Chamber Executive Article Archive

Field Trip: Chattanooga, Tennessee

By Kelly Hall, CCE

Fall 2013

A Chamber’s First Intercity Visit

Last fall the Longview (TX) Chamber of Commerce led a delegation of business and community leaders on their first ever intercity visit. Their destination: Chattanooga, Tenn. An intercity visit, sometimes called a “leadership exchange,” is a trip to another city or region taken by a diverse group of leaders from a community’s public, private and nonprofit sectors. The visitors discuss their community’s challenges and opportunities with leaders from the host community. The interaction among leaders facilitates the exchange of best practices and lessons learned between the two cities. Kelly Hall, CCE, president and CEO of the Longview Chamber, discussed the trip with Ian Scott, ACCE’s V.P. of Communications and Networks.

What made you decide to launch an intercity visit program?
The visit was designed to inspire new ideas. We wanted to make sure our corporate and civic leaders are taking time to think creatively about the future of Longview with a 40-year time horizon. The intercity visit was designed as the annual mechanism to facilitate that kind of creative thinking. In my opinion, a chamber’s unique strength is its ability to convene all the right people needed to develop and implement a shared vision for the region. We’re using the intercity visit to facilitate visioning and shaping the future of Longview.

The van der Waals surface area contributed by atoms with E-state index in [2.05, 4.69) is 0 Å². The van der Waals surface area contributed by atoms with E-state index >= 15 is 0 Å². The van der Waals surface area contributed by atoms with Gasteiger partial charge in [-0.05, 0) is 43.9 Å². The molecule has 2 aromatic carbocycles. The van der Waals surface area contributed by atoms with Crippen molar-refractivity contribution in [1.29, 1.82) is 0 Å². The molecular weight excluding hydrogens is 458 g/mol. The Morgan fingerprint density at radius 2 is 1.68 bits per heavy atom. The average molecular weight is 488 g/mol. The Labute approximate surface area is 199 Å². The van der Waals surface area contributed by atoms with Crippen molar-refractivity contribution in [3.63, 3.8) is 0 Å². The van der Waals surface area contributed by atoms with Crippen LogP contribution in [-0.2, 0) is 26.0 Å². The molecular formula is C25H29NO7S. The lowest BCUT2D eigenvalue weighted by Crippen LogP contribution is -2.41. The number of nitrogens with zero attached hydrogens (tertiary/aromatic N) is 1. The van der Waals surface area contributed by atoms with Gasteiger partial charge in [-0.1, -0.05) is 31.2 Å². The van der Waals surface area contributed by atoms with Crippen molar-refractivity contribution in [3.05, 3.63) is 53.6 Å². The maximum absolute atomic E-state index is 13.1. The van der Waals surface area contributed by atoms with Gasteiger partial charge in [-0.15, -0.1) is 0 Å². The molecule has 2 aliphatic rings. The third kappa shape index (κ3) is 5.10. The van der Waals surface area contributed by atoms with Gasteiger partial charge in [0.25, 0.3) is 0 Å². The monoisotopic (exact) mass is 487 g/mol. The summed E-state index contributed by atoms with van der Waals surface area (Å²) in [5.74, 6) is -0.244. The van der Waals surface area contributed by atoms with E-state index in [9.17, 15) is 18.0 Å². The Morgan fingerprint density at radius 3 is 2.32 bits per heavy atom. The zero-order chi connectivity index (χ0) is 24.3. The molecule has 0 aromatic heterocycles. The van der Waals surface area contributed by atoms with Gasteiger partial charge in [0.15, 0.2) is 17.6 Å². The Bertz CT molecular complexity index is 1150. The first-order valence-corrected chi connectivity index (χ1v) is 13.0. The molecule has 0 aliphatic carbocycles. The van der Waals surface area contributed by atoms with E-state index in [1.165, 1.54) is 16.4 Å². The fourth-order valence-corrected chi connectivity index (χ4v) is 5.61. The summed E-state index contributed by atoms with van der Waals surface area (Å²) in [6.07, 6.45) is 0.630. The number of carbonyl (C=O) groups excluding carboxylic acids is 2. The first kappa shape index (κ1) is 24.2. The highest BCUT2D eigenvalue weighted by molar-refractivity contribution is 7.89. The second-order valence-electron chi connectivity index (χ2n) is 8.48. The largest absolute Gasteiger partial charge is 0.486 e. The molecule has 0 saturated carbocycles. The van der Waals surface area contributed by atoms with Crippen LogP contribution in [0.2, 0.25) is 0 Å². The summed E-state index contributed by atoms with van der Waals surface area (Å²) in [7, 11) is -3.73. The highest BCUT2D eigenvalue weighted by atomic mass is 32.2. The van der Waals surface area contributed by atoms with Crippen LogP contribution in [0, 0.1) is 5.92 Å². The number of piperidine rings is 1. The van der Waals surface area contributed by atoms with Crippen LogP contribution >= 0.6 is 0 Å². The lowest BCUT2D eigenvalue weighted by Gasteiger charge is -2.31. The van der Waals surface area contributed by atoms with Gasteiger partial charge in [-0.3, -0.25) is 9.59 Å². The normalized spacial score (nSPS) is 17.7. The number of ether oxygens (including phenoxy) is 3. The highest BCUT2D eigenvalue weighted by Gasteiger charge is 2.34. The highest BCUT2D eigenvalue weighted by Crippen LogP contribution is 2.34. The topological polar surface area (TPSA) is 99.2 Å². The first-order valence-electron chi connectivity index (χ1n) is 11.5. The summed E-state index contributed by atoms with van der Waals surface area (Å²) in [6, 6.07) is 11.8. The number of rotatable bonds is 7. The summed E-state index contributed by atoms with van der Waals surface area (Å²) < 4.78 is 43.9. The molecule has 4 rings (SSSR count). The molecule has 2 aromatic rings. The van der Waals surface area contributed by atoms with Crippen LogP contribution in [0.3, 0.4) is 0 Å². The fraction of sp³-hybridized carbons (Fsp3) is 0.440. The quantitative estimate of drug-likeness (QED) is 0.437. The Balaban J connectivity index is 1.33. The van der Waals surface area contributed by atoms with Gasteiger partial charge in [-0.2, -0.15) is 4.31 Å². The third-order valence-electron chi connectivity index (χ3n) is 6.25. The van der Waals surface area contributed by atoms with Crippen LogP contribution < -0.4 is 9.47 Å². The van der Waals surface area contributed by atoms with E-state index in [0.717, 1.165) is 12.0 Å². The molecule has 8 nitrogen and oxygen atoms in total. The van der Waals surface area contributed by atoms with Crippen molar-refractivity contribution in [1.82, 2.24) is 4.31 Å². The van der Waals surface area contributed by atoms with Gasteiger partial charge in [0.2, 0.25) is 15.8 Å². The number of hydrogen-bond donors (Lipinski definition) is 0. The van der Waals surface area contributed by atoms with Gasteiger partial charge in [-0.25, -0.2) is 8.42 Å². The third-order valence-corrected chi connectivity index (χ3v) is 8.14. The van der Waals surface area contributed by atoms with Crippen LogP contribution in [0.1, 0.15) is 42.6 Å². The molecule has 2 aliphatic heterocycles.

How did you select your destination?
First, we considered existing issues/concerns. Downtown revitalization has been a priority for our organization for more than 10 years. One of our long-term goals is to ensure we maintain a vibrant downtown. We also wanted to select a destination where our team could learn about the importance of developing a shared regional vision, building a collaborative economic development team, and fostering an entrepreneurial ecosystem. Lastly, selecting a community with similar demographics was important. Community leaders felt they needed to visit an area that reflected our demographic makeup, only larger, but not so large that our delegation couldn’t relate.

I wanted to visit a community that has taken its own intercity visits. It was important to me that our first trip was to a community where civic leaders understand what an intercity trip is and have experienced success from the research and development process. Perhaps most important was selecting a community that knows how to tell their story!

The final decision was based on the input of our partners: the city, county and EDC. It also didn’t hurt to have leaders who had personal and professional connections with Chattanooga and had been part of the transformation process.

What did you learn that you didn’t expect?
The most important lesson we learned was not to expect. This message came through loud and clear from the mayor of Chattanooga who was part of Chattanooga’s inaugural intercity visit 30 years ago. He advised us not to approach the trip with specific goals in mind, but to explore, learn, and “allow the process to get messy.” The messiness is uncomfortable but it encourages healthy dialog that allows meaningful solutions to emerge. We resolved to allow the process to evolve and then become strategic. Of course, this is hard to do for someone with an A-type personality.

Has anything changed since you’ve been back?
While we didn’t enter the trip with specific goals in mind, a lot has happened since we returned. We’ve contracted with to launch, a moderated online forum that facilitates a two-way conversation about key issues. We think this will be a more effective tool than town hall meetings to shape and ultimately win public buy-in for our emerging regional vision.